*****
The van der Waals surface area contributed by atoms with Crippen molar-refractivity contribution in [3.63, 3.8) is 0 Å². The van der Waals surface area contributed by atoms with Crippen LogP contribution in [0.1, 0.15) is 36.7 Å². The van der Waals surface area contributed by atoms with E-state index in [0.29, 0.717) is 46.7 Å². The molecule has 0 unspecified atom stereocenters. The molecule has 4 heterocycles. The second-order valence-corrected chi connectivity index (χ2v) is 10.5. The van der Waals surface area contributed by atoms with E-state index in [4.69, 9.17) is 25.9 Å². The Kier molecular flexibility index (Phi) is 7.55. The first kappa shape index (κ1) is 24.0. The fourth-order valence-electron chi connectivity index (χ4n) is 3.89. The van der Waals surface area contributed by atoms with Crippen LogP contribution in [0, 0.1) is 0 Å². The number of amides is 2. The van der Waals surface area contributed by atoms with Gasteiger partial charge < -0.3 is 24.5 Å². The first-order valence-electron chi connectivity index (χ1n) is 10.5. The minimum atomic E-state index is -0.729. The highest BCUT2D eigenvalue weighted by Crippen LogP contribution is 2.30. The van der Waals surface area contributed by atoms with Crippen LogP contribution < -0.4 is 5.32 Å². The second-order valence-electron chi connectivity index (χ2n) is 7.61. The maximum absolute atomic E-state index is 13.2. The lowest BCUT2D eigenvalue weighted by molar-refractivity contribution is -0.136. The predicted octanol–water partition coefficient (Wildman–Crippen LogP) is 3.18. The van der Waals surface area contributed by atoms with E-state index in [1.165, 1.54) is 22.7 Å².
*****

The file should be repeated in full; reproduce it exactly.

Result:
The van der Waals surface area contributed by atoms with Crippen molar-refractivity contribution in [3.63, 3.8) is 0 Å². The van der Waals surface area contributed by atoms with Crippen LogP contribution in [0.1, 0.15) is 36.7 Å². The van der Waals surface area contributed by atoms with E-state index in [0.29, 0.717) is 46.7 Å². The molecule has 0 unspecified atom stereocenters. The molecule has 4 heterocycles. The second-order valence-corrected chi connectivity index (χ2v) is 10.5. The van der Waals surface area contributed by atoms with E-state index in [4.69, 9.17) is 25.9 Å². The Kier molecular flexibility index (Phi) is 7.55. The first kappa shape index (κ1) is 24.0. The fourth-order valence-electron chi connectivity index (χ4n) is 3.89. The van der Waals surface area contributed by atoms with Crippen LogP contribution in [0, 0.1) is 0 Å². The number of amides is 2. The van der Waals surface area contributed by atoms with Gasteiger partial charge < -0.3 is 24.5 Å². The first-order valence-electron chi connectivity index (χ1n) is 10.5. The minimum atomic E-state index is -0.729. The highest BCUT2D eigenvalue weighted by Crippen LogP contribution is 2.30. The van der Waals surface area contributed by atoms with Crippen LogP contribution < -0.4 is 5.32 Å². The second-order valence-electron chi connectivity index (χ2n) is 7.61. The maximum absolute atomic E-state index is 13.2. The lowest BCUT2D eigenvalue weighted by molar-refractivity contribution is -0.136. The predicted octanol–water partition coefficient (Wildman–Crippen LogP) is 3.18. The van der Waals surface area contributed by atoms with E-state index in [1.165, 1.54) is 22.7 Å².